US government bonds tumbled and stocks slipped after employment data showed red-hot labor conditions, leading traders to boost their expectations for Federal Reserve interest rate increases.
Treasury yields shot higher after the closely watched US jobs report showed employers added 528,000 jobs in Julymore than double the 250,000 expected by economists and up sharply from 398,000 in June.
The two-year Treasury yield, which is sensitive to monetary policy expectations, surged 0.21 percentage points to 3.25 per cent — a sharp jump for a market that typically moves in small increments. Longer-dated bonds came under more subdued pressure.
The S&P 500 equity index closed 0.2 per cent lower as traders weighed the prospect of further hawkish rate rises from the Fed. The tech-heavy Nasdaq Composite, the components of which are particularly sensitive to interest rates, fell 0.5 percent. Both indices had recovered from declines of more than 1 percent earlier in the day.
For the week, the S&P 500 gained 0.4 percent, while the Nasdaq added 2.2 percent. It is the first time since the beginning of April that both indices have strung together three consecutive weekly gains.
“The narrative is going to be that it’s come in way too hot, the Fed is right, and the markets were wrong,” said Jim Paulsen, chief investment strategist of The Leuthold Group. “I think it’s a muted response. . . on the stock and bond market relative to the emotion generated by the headline numbers.”
The strong jobs data, which also showed the unemployment rate returning to a half-century low, helped allay some concerns that the world’s biggest economy may be headed for a recession. It could also give the Fed impetus to continue with its rapid rate increases, after it pushed borrowing costs higher by 0.75 percentage points in June and July.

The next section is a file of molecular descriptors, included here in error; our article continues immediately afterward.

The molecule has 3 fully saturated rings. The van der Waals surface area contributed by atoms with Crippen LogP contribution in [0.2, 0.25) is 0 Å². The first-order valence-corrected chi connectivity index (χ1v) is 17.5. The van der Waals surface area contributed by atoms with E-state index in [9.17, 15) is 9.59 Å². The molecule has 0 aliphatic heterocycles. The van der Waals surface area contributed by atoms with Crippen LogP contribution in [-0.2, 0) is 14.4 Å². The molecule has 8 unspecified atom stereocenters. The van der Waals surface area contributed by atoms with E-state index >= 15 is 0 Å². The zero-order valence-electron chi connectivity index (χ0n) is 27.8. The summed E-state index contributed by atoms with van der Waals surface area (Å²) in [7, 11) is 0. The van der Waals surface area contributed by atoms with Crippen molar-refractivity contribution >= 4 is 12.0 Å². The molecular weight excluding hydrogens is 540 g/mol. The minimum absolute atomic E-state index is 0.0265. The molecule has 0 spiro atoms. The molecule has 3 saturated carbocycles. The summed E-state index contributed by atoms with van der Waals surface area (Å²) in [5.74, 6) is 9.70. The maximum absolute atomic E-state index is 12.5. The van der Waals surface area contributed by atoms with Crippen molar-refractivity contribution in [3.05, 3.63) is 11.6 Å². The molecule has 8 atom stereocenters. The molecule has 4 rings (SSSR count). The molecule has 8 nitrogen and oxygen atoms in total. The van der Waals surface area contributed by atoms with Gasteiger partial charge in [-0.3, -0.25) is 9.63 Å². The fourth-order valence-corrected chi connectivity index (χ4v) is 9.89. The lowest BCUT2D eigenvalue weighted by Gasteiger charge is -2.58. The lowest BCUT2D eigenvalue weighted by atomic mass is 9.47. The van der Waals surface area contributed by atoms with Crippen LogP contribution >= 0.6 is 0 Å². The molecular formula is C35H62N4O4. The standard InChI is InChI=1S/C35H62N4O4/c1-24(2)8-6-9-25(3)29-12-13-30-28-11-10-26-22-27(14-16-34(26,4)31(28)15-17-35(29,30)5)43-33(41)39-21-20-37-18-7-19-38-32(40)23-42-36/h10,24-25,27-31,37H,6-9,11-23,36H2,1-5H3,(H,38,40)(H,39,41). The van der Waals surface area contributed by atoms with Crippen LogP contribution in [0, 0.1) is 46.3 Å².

Trading in federal funds futures on Friday showed that markets expect the Fed’s main interest rate to peak at 3.64 per cent in March 2023, up from 3.46 per cent before the release of the jobs report. The federal funds rate currently stands at a range of 2.25-2.50 per cent.
Market participants had already begun boosting expectations for tighter monetary policy in the US after remarks earlier this week from several Fed officials.
San Francisco Fed president Mary Daly said the central bank was “nowhere near” done with its fight to cool inflation, which continues to run at 40-year highs. Chicago Fed president Charles Evans said he thought a 0.5 percentage point increase at the next policy meeting in September would be appropriate. However, he left the door open to a larger 0.75 percentage point rise, which he said “could also be okay”.
The jobs report served as “a reminder that you can’t just look at the GDP report to see whether the economy is in recession”, said Gargi Chaudhuri, head of iShares investment strategy Americas at BlackRock. “You have to look at a whole host of data, including from the labor market.”
The effect of the report on the Treasury market exacerbated the extent to which yields on two-year Treasuries exceed those on the 10-year note. This so-called inversion of the yield curve is typically regarded as an indicator of an impending economic contraction. Following the data, the spread between the yields was at its most inverted since August 2000.
The US dollar followed Treasury yields higher on Friday, with an index tracking the currency against half a dozen peers up 0.8 per cent. The pound dropped 0.7 percent, the euro 0.6 percent, and the Japanese yen 1.6 percent.
In equities European stocks fell, with the regional Stoxx 600 closing down 0.8 per cent. Asian shares made gains, with Hong Kong’s Hang Seng index edging up 0.1 percent.